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Lunch? what lunch?

Discussion in 'Primary' started by twinklelittlestar, Jan 28, 2011.

  1. Hi, I work in year one and am getting so tired of not having time to eat/ drink/ wee at lunch time because of the preparation for the afternoon lessons / lunch meetings/ prep of work to send home. I cannot remember the last time I got chance to sit down and relax in the staffroom. It's been like this for three years and I'm losing the will. How does everyone else manage? Do you actually get any kind of reasonable 'break' within your day? This year I feel the demands of APP/ marking/ assessment have increased and I tend to be working 8-6 every day without stopping for 5 minutes for myself, plus half a day at the weekend and some work in the evenings too. This surely is unhealthy and I don't think I can keep this up much longer. Is it like this in every school?
     
  2. Hi, I work in year one and am getting so tired of not having time to eat/ drink/ wee at lunch time because of the preparation for the afternoon lessons / lunch meetings/ prep of work to send home. I cannot remember the last time I got chance to sit down and relax in the staffroom. It's been like this for three years and I'm losing the will. How does everyone else manage? Do you actually get any kind of reasonable 'break' within your day? This year I feel the demands of APP/ marking/ assessment have increased and I tend to be working 8-6 every day without stopping for 5 minutes for myself, plus half a day at the weekend and some work in the evenings too. This surely is unhealthy and I don't think I can keep this up much longer. Is it like this in every school?
     
  3. Hi
    I work in Year 2 and know where you are coming from with the afternoon lesson prep. The daily afternoon reading carousel takes quite a bit of sorting and as the lessons are as practical as possible it often takes a lot of the lunch time to put everything out. We don't have lunch meetings and the only work we send home are the follow up activities for the guided reading which I stick in with the children in the afternoon so it isn't as bad. What work are you sending home in Year 1? Could you change how you do this?
     
  4. Hi, thanks for taking the time to reply.
    I send home numeracy homework and spellings differentiated three different ways. We also test spellings on a Friday, so these need marking and to be given out to the children. I find Fridays particularly hard because there is so so much to be given out - maths homework (marked from previous week and new), spellings (marked and new) plus weekly newsletters.
     
  5. not sure why the things you mention above re sending home are really an issue what is problem re these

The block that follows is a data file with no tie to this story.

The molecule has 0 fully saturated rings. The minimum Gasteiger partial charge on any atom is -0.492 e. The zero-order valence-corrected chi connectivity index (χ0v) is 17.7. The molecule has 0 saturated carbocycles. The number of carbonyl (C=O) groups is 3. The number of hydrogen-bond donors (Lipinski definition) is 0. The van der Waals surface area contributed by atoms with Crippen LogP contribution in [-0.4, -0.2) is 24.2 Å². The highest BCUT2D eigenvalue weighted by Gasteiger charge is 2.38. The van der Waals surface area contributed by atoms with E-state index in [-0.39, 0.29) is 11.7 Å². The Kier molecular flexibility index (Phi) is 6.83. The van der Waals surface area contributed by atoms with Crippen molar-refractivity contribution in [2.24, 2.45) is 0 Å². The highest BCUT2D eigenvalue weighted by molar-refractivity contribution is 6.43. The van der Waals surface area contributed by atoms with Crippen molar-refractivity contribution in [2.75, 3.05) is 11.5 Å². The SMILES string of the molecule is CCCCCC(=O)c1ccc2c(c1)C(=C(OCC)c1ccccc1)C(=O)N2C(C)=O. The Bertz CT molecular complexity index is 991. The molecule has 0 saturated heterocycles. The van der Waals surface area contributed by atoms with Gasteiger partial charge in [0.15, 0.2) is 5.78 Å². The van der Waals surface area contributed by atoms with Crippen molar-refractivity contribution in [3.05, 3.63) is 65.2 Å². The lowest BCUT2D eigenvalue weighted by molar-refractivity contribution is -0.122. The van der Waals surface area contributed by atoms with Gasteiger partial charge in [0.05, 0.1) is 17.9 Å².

6. minnieminx

    minnieminx New commenter

    This sounds like a reasonable workload in the sense of a couple of evenings and 1/2 day at the weekend. but I cannot see why you do much of this during lunchtime. Yes you need to set up for the afternoon, but the rest doesn't need to be done by you at lunchtime does it?

    Can you get a couple of responsible year 6 children to do this for you in their lunchbreak? They would love the responsibility and you would get a break. All you need to do is give them the pile of bits and show them where the book bags are and leave them to it. Our FS and KS1 teachers do this.
     
  7. I've got Year 5, so it's possibly a bit different.
    There is no "setting up for the afternoon", since I just prep my lessons beforehand. All the paperwork for the day is on my table at the front of the room, and I just grab what I need for each lesson. If there's something I didn't get done...oh, well...can't be perfect all the time. They'll usually manage without it.
    I do take my breaks and I will sit down for lunch to have something to eat and a chat with my colleagues. However, I don't generally make it to the staffroom for that. We tend to stay in our area, which means we are still there if anything happens.
    Three days a week, I've got lunchtime clubs going on, so that's a bit of a rush. One of them is in my room, which is easy...but for the other two, I have to make it out to the pitch on time. I do work in the evenings, and quite a bit more than half a day on weekends, though.
     
  8. I would work more in the evenings so that you can take a break at lunch otherwise you'll just be exhausted. Everyone needs to take breaks and it's better to make time for a short break rather than isolating yourself from other teachers in the school. You could ask other people at school for advice?
     
  9. marymoocow

    marymoocow Star commenter